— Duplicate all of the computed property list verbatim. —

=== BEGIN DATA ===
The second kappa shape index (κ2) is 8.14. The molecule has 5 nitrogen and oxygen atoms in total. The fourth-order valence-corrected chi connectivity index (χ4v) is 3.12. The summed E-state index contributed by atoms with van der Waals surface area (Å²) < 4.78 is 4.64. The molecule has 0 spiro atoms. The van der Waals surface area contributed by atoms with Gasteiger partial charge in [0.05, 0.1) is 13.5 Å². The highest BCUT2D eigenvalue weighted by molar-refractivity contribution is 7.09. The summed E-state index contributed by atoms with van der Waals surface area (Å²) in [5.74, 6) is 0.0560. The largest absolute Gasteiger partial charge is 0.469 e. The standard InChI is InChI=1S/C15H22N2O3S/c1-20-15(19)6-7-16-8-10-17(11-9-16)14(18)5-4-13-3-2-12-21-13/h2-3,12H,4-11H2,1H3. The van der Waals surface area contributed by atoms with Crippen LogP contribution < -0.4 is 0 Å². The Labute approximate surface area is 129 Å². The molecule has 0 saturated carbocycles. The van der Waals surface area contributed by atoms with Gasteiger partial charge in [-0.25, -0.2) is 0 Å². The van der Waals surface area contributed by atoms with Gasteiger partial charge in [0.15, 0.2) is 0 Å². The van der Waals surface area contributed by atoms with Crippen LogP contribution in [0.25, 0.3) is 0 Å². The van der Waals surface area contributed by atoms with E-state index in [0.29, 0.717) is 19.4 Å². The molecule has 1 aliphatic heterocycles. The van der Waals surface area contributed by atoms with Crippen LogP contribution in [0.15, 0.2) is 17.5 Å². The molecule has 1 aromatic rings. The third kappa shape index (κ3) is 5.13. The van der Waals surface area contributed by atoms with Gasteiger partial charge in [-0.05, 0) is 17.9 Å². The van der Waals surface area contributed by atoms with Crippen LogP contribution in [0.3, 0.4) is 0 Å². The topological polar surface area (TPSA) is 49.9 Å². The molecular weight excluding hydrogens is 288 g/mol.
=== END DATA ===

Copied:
The second kappa shape index (κ2) is 8.14. The molecule has 5 nitrogen and oxygen atoms in total. The fourth-order valence-corrected chi connectivity index (χ4v) is 3.12. The summed E-state index contributed by atoms with van der Waals surface area (Å²) < 4.78 is 4.64. The molecule has 0 spiro atoms. The van der Waals surface area contributed by atoms with Gasteiger partial charge in [0.05, 0.1) is 13.5 Å². The highest BCUT2D eigenvalue weighted by molar-refractivity contribution is 7.09. The summed E-state index contributed by atoms with van der Waals surface area (Å²) in [5.74, 6) is 0.0560. The largest absolute Gasteiger partial charge is 0.469 e. The standard InChI is InChI=1S/C15H22N2O3S/c1-20-15(19)6-7-16-8-10-17(11-9-16)14(18)5-4-13-3-2-12-21-13/h2-3,12H,4-11H2,1H3. The van der Waals surface area contributed by atoms with Crippen LogP contribution < -0.4 is 0 Å². The Labute approximate surface area is 129 Å². The molecule has 0 saturated carbocycles. The van der Waals surface area contributed by atoms with Gasteiger partial charge in [-0.25, -0.2) is 0 Å². The van der Waals surface area contributed by atoms with Gasteiger partial charge in [0.15, 0.2) is 0 Å². The van der Waals surface area contributed by atoms with Crippen LogP contribution in [0.25, 0.3) is 0 Å². The van der Waals surface area contributed by atoms with E-state index in [0.29, 0.717) is 19.4 Å². The molecule has 1 aliphatic heterocycles. The van der Waals surface area contributed by atoms with Crippen LogP contribution in [0.15, 0.2) is 17.5 Å². The molecule has 1 aromatic rings. The third kappa shape index (κ3) is 5.13. The van der Waals surface area contributed by atoms with Gasteiger partial charge in [-0.05, 0) is 17.9 Å². The van der Waals surface area contributed by atoms with Crippen LogP contribution in [0.3, 0.4) is 0 Å². The topological polar surface area (TPSA) is 49.9 Å². The molecular weight excluding hydrogens is 288 g/mol.